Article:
As a nice Italian boy, as well as a former runner-up in the Newman's Own & Good Housekeeping Recipe Contest for a dish I called Zezima's Zesty Ziti Zinger, I have many remembrances of things pasta.
Aside from being a flash in the pan, however, I can barely boil spaghetti.
So I recently took a class in which I learned how to make ravioli.
The class, at the Brookhaven Free Library on Long Island, N.Y., was given by Richard Kanowsky, whose last name isn't Italian and whose immediate family is as culinarily challenged as I am.
"My mom is horrible in the kitchen," Chef Richard said. "My dad, too."
But his maternal grandmother was "a really good cook," he said. "I learned from her."
Although Chef Richard's ethnic background includes Russian, German, Dutch, French and Czech, his grandmother was half-Sicilian. "It qualifies me to make ravioli," he said.
"My ethnic background includes Martian," I told him. "Otherwise, I'm Italian. My mom is a great cook. My wife and my mother-in-law are of Italian descent. They're great cooks, too. Unfortunately," I added, "it doesn't qualify me to make ravioli."
"We'll fix that," promised Chef Richard, who was impressed that I beat out all but one person in a field of thousands in the national recipe contest. "What was your secret?" he asked.
"Red wine and vodka," I responded. "Paul Newman loved my dish. I told him I fed some to my dog to see if it was all right. He asked if my dog was still alive. When I said yes, he wolfed the stuff down like he hadn't eaten in a week. That he and my dog have since passed on is merely a coincidence."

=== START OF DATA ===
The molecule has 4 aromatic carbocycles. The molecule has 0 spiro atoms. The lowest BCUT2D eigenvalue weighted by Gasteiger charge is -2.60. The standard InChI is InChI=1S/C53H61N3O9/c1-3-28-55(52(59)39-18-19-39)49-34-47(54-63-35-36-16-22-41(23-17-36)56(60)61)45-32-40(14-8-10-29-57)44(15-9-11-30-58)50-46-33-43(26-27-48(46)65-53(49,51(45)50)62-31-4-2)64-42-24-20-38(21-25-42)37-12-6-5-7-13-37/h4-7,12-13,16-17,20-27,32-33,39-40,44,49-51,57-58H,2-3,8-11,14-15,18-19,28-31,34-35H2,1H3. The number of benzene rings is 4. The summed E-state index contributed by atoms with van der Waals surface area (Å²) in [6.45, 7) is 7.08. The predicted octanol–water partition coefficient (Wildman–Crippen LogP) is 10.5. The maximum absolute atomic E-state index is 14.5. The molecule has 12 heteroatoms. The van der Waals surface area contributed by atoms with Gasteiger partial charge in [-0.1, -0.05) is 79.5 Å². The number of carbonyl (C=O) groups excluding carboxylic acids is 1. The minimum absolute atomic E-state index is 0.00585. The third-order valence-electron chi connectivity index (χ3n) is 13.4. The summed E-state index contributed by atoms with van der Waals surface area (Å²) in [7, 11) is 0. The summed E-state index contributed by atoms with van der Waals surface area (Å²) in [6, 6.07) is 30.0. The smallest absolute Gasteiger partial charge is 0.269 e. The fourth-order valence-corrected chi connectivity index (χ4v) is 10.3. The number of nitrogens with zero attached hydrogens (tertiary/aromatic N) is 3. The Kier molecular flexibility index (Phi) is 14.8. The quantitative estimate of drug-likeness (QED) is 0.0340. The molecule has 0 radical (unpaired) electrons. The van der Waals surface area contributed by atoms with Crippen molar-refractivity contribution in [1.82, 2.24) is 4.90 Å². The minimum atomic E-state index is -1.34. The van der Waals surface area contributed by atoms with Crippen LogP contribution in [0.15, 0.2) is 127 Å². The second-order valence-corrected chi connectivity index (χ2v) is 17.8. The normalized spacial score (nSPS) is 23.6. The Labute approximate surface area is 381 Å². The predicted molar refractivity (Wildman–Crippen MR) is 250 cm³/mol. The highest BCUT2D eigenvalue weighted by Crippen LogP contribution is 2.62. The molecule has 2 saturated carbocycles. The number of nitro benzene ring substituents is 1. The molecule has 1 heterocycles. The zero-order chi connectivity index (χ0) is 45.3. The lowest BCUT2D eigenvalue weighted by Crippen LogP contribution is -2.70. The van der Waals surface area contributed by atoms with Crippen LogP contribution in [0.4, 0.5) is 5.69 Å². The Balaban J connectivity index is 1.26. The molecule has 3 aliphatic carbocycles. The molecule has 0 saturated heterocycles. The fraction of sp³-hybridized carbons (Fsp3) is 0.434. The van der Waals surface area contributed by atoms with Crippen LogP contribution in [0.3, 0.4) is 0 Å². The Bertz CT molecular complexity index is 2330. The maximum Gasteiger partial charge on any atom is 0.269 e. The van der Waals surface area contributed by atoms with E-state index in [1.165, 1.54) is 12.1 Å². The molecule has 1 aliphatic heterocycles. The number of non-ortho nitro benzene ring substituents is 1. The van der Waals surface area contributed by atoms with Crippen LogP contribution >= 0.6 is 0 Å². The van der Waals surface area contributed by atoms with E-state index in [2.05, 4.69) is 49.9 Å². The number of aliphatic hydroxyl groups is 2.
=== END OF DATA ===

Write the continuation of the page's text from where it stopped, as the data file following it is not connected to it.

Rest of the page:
After going over his professional background -- he has cooked at the Ritz-Carlton in Boston and at Carnegie Hall in New York City and co-owns Kanobley Catering on Long Island -- Chef Richard told the dozen class members that we would be rolling in dough.
"That," he explained, "is why I asked you to bring rolling pins."
Although Chef Richard had already made the dough we would be using in the class, he demonstrated how it's done so we could do it at home. The ingredients were flour, eggs, olive oil, heavy cream and kosher salt. The process involved making a well, or a large hole in the middle, and using a fork to stir the egg mixture into the flour and collapsing the well walls.
"You knead the dough," Chef Richard noted.
"No kidding," I said to Toni Anne, who was sitting next to me. "I ought to play Powerball."
After Chef Richard gave us eggs, cheese, flour and bags of dough, he handed out powdered rubber gloves and showed us how to roll pieces of dough, cut them into smaller pieces, squeeze a small mound of cheese onto each piece, use a pastry brush to apply the beaten eggs to the edges and fold over the dough, using our fingertips to push air out of the ravioli.
"If there's an air pocket," he said, "the ravioli could explode in boiling water."
Chef Richard went around the class to inspect our work. When he got to me, he said, "Your ravioli could be served in a restaurant."
"Tell the Ritz-Carlton I'm available," I said.
Then I took my dozen ravioli home to cook for myself and my wife, Sue.
I plopped them into a pot of boiling water. They didn't explode. I drained them, put them in a bowl, covered them in tomato sauce and served a ravioli to Sue.
"Delicious," she said. "It didn't break apart. You did a good job."
Coming from a great Italian cook, it was the ultimate compliment. Paul Newman would have loved it.
Stamford Advocate columnist Jerry Zezima is the author of "Leave It to Boomer." Visit his blog at www.jerryzezima.blogspot.com. Email: JerryZ111@optonline.net.